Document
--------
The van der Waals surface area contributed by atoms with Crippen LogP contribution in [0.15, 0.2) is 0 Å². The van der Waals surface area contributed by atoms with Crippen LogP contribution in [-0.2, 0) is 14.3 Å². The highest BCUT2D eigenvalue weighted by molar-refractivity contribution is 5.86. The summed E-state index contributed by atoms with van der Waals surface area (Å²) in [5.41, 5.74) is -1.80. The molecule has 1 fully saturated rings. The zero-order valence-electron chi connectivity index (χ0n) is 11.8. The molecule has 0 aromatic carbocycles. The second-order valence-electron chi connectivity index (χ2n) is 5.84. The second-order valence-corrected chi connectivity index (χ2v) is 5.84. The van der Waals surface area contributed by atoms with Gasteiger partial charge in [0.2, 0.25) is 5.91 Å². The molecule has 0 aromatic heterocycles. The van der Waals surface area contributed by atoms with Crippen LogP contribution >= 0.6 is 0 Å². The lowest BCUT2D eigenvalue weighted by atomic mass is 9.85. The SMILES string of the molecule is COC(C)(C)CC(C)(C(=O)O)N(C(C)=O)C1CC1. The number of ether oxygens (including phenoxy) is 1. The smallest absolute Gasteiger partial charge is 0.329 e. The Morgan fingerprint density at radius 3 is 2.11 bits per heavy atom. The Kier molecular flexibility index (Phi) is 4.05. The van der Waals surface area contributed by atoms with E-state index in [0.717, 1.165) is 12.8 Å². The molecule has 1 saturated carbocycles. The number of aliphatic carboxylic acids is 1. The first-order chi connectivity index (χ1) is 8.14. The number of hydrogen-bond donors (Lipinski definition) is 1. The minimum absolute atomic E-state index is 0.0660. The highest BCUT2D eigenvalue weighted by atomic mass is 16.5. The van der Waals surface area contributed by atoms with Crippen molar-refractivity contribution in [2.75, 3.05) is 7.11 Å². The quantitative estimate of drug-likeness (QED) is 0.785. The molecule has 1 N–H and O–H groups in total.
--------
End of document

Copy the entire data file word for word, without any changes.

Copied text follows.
The van der Waals surface area contributed by atoms with Crippen LogP contribution in [0.15, 0.2) is 0 Å². The van der Waals surface area contributed by atoms with Crippen LogP contribution in [-0.2, 0) is 14.3 Å². The highest BCUT2D eigenvalue weighted by molar-refractivity contribution is 5.86. The summed E-state index contributed by atoms with van der Waals surface area (Å²) in [5.41, 5.74) is -1.80. The molecule has 1 fully saturated rings. The zero-order valence-electron chi connectivity index (χ0n) is 11.8. The molecule has 0 aromatic carbocycles. The second-order valence-electron chi connectivity index (χ2n) is 5.84. The second-order valence-corrected chi connectivity index (χ2v) is 5.84. The van der Waals surface area contributed by atoms with Gasteiger partial charge in [0.2, 0.25) is 5.91 Å². The molecule has 0 aromatic heterocycles. The van der Waals surface area contributed by atoms with Crippen LogP contribution >= 0.6 is 0 Å². The lowest BCUT2D eigenvalue weighted by atomic mass is 9.85. The SMILES string of the molecule is COC(C)(C)CC(C)(C(=O)O)N(C(C)=O)C1CC1. The number of ether oxygens (including phenoxy) is 1. The smallest absolute Gasteiger partial charge is 0.329 e. The Morgan fingerprint density at radius 3 is 2.11 bits per heavy atom. The Kier molecular flexibility index (Phi) is 4.05. The van der Waals surface area contributed by atoms with E-state index in [0.717, 1.165) is 12.8 Å². The molecule has 1 saturated carbocycles. The number of aliphatic carboxylic acids is 1. The first-order chi connectivity index (χ1) is 8.14. The number of hydrogen-bond donors (Lipinski definition) is 1. The minimum absolute atomic E-state index is 0.0660. The highest BCUT2D eigenvalue weighted by atomic mass is 16.5. The van der Waals surface area contributed by atoms with Crippen molar-refractivity contribution in [2.75, 3.05) is 7.11 Å². The quantitative estimate of drug-likeness (QED) is 0.785. The molecule has 1 N–H and O–H groups in total.